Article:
A total of 30 cost-cutting measures proposed by Tokyo 2020 could save around $100 million (£75.6 million/€85.5 million) from the running of the Olympic and Paralympic Games, International Olympic Committee (IOC) Coordination Commission chairman John Coates claimed here today.
The list of measures are currently being analysed by the IOC, who have promised to respond to Tokyo 2020 by August 1.
Coates, speaking at the conclusion of the Coordination Commission's sixth inspection visit to the Japanese capital, vowed that savings would be made right up until the Closing Ceremony of the Tokyo 2020 Olympic Games on August 9.
Rising costs have been among the main concerns of the IOC in the build-up to the Games in two years' time but the Australian claimed he was confident Tokyo 2020 would continue to reduce their spending.
Coates said National Olympic Committees (NOC) attending the Coordination Commisson meetings had agreed to a change in the date their athletes can move into the Olympic and Paralympic Village in one example of a cost-cutting measure.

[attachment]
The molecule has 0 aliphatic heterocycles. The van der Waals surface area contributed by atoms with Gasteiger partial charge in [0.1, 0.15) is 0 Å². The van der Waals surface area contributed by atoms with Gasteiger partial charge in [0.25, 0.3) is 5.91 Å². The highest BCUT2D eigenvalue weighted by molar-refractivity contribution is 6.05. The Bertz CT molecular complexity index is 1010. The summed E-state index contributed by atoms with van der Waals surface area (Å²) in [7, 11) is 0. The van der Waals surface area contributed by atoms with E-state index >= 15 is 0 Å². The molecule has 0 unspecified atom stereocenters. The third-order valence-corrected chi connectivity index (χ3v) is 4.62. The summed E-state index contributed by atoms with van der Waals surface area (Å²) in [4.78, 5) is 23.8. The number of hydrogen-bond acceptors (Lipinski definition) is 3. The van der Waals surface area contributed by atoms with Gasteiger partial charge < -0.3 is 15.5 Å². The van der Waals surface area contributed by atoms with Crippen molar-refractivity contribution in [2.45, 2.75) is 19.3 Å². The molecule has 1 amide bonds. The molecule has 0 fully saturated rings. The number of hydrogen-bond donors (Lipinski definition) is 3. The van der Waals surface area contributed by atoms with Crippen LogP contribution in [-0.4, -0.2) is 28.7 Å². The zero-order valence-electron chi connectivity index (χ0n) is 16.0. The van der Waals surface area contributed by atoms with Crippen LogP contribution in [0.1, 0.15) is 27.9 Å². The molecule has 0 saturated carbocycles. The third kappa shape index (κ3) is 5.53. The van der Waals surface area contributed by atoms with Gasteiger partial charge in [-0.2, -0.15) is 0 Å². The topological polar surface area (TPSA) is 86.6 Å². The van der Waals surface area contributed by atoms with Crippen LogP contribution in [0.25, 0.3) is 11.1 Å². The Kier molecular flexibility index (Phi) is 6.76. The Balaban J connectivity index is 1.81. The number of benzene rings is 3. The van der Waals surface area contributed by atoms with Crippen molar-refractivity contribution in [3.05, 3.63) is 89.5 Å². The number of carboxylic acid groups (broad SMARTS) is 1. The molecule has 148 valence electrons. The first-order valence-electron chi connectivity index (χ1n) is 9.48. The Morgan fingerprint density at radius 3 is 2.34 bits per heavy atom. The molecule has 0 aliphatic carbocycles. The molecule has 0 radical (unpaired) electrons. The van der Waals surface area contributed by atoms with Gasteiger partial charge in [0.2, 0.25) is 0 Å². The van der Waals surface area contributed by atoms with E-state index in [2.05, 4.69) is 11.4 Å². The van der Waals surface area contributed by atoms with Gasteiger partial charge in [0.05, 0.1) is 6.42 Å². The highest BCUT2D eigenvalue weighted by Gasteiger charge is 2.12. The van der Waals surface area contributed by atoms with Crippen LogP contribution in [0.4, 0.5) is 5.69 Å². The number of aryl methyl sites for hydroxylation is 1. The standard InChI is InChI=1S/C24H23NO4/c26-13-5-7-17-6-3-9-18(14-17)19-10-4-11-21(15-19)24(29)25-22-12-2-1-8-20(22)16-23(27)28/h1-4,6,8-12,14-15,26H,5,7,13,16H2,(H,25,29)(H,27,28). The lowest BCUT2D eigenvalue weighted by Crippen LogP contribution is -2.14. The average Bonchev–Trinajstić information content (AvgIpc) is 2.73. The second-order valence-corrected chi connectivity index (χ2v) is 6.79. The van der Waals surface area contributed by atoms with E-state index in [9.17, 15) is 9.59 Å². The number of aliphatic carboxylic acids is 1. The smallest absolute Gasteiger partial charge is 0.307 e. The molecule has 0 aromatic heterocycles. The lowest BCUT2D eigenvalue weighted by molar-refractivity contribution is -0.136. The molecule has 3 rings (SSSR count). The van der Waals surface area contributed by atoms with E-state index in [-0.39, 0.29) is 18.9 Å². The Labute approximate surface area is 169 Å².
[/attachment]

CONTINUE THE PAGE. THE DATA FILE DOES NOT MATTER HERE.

The Athletes' Village was initially due to open 12 days before the Opening Ceremony on July 24 but it will now be available to competitors from 10 days prior to the start of the Games.
NOCs have seen the period they can have access to the facility to set-up for the event increased from four to six days as a result.
This will save money on staff, transport and catering, it has been claimed.
"These are just part of the savings and bigger savings have been made through the use of temporary facilities and a number of sports sharing a particular facility, for example," Coates said.
"This will be a process which continues through to the Closing Ceremony.
"I don't know what that exact figure is going to be but there will continue to be savings like that.
"When we see the operational planning we will be able to identify some of the other areas where we can save money and we will see what they come up with."
The Australian warned at the start of the Coordination Commission inspection that Tokyo 2020 must deliver an Olympics and Paralympics which justifies the cost of staging the Games.
Coates has continuously urged Tokyo 2020 to reduce costs because of fears their budget could potentially dissuade other cities from bidding for the Olympic and Paralympic Games in the future.
Several cities have recently rejected the idea of hosting the event because of financial concerns.
A revised budget of ¥1.35 trillion (£9.1 billion/$12.3 billion/€10.3 billion) was unveiled by Tokyo 2020 in December, with organisers claiming the number represented a significant reduction on previous figures.
A third version of the budget is due to be published later this year.